21. 21. Dislocations & Fractures<br />Follow DRABCD. Then proceed with I A-C-T.<br />I mmobilise area. Use jackets, pillows, blankets and so on. Stop any movement by supporting injured area.<br />Activate emergency services. Call 112 or 000.<br />Care for shock. See care for shock slide.<br />Treat any additional secondary injuries.<br />
  22. 22. Poisoning<br />Follow DRABCD& Check Materials Safety Data Sheet if possible .<br />Signs & Symptoms<br />Abdominal pain<br />Drowsiness<br />Nausea/vomiting<br />Burning pains from mouth to stomach<br />Difficulty in breathing<br />Tight chest<br />Blurred vision<br />and so on…….<br />
  23. 23. Burns<br />Remove Casualty from Danger(follow DRABCD & remember STOP, DROP & ROLL)<br />Cool the burnt area(hold burnt area under cold running water for a minimum of 20 minutes.)<br />Remove any constrictions(e.g. clothing & jewellery)<br />Cover Burn(place sterile, non-stick dressing over burn)<br />Calm Casualty<br />isafmedia via flickr<br />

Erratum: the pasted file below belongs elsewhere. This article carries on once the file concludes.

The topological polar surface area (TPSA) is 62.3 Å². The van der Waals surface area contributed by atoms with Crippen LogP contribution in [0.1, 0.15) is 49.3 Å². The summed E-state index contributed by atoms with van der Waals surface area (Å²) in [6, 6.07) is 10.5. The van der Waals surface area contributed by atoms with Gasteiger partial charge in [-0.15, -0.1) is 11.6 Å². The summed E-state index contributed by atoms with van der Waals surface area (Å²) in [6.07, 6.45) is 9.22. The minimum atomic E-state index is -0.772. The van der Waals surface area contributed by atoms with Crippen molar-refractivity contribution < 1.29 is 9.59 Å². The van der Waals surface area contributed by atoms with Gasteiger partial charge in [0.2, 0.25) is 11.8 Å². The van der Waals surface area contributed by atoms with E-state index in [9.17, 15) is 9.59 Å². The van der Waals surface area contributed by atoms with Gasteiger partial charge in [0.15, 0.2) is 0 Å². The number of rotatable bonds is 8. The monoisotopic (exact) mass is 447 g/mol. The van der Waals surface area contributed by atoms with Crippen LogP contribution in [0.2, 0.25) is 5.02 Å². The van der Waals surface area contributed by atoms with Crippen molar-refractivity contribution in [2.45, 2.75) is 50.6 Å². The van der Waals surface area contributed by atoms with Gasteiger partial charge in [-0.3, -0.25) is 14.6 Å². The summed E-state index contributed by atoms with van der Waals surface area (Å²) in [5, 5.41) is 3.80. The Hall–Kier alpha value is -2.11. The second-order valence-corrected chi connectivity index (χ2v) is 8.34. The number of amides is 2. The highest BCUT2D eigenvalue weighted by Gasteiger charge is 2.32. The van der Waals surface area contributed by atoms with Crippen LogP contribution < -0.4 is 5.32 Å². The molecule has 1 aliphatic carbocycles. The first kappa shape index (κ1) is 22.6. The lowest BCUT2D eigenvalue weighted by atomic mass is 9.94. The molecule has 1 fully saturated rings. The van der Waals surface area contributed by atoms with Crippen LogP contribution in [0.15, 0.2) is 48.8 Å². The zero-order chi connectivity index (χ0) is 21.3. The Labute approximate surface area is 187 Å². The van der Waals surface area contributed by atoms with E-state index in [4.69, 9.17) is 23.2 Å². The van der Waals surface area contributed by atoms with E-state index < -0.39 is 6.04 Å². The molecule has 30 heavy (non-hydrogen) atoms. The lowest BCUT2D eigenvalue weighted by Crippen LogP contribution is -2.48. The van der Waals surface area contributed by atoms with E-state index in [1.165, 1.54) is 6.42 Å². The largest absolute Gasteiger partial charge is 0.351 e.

24. 24. Standard Precautions<br />Standard Precautions are standard, safe work practices that are to be applied to all patients regardless of their known or presumed infectious status.<br />Standard Precautions are particularly important in cases with:<br /><ul><li>Blood (including dried blood)
  25. 25. All other body fluids, secretions and excretions (excluding sweat), regardless of whether they contain visible blood
  26. 26. Non-intact skin
  27. 27. Mucous membranes </li></ul>Standard Precautions include steps such as:<br /><ul><li>hand washing
  28. 28. use of appropriate personal protective equipment (eg. gloves)
  29. 29. management of sharps, and
  30. 30. immunisation of health care workers.</li></li></ul><li>
  31. 31. Notice/Disclosure<br />I’m not a Medical Professional or a Doctor. Anything that is mentioned in this presentation, I have learnt during my university studies or through certified training programs.<br />This presentation is not a substitute for professional training.<br />Hope you enjoyed this presentation.<br />Cheers,<br />Aaron<br />